Mont Adventure Equipment Pty Ltd filed a UK designation of international registration No 1385791 for a mark on 27th November 2017 (see the opposed mark below), with a priority date of 10th November 2017. This designation was opposed by AA Textiles Ltd in respect of class 25, including “technical clothing, footwear and headgear for adventure sport and extreme adventure sport pursuits” under s5(2)(b) of the Trade Marks Act 1994. The Opponent relied on UK trade mark registration No 3191303, filed on 14th October 2016, for Mont Noir in class 25 for inter alia “clothing, headwear, footwear”. The case report can be found here.
The goods involved were acknowledged as identical. For Mont Noir, the average consumer was deemed to be the general public with a reasonable level of attention. However, in light of the specialist technical clothing covered by the Applicant’s specification, the average consumer for the opposed mark was deemed to have a higher than average level of care and attention.
While both marks were held to be averagely distinctive for clothing, for English-speaking consumers aware that the French terms involved mean “mountain” and “black mountain”, the evocative association weakened the distinctiveness of both marks when considered in relation to adventure sports clothing. (more…)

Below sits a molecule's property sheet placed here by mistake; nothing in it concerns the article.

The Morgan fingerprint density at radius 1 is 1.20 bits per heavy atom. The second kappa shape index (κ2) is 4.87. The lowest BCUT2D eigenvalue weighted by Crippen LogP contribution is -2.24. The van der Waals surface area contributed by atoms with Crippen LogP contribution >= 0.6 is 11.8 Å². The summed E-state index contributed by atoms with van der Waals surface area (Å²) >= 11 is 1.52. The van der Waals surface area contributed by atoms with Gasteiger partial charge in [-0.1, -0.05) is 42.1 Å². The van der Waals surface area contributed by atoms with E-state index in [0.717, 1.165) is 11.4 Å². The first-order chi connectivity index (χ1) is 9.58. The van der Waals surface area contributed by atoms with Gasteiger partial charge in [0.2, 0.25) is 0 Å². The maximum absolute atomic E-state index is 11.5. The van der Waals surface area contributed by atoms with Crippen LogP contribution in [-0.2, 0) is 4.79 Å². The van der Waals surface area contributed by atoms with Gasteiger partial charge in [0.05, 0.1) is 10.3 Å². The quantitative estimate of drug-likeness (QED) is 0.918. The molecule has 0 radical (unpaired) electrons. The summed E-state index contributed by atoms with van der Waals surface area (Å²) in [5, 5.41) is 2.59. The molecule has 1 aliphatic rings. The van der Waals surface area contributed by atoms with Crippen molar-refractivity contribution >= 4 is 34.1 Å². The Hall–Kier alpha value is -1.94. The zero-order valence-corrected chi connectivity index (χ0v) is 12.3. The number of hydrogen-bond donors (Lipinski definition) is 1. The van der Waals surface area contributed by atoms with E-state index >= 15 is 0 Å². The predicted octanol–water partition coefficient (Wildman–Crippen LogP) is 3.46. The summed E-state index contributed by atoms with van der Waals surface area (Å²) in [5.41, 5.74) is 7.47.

A name is not reason for confusion
In a decision of the UKIPO (O/219/18, HARRY GORDON’S BAR and HARRY GORDONS (Opposition), 5th April 2018), the IPO found in favour of retailer Selfridges, allowing the registration of its trade mark applications for HARRY GORDON’S BAR and HARRY GORDONS.
In May 2013, Selfridges applied for the above trade marks covering classes 29, 30, 32, 33 and 43 for goods including alcohol and services for providing drinks.
In August 2013, Harry’s New York Bar filed a notice of opposition against all of the goods and services in both applications. The Opponent argued that the use of the name HARRY in Selfridges’ trade marks resulted in similarities with its earlier marks HARRY’S, HARRY’S BAR and HARRY’S NEW YORK BAR, which it claims were first used in Paris in 1911.
The Opponent submitted that its bars can be found in luxury hotels that would be visited by the same sort of people who frequent Selfridges’ store on London’s Oxford Street. Therefore, use of the mark in such a prestigious establishment would “ride on the coat tails” of its existing reputation.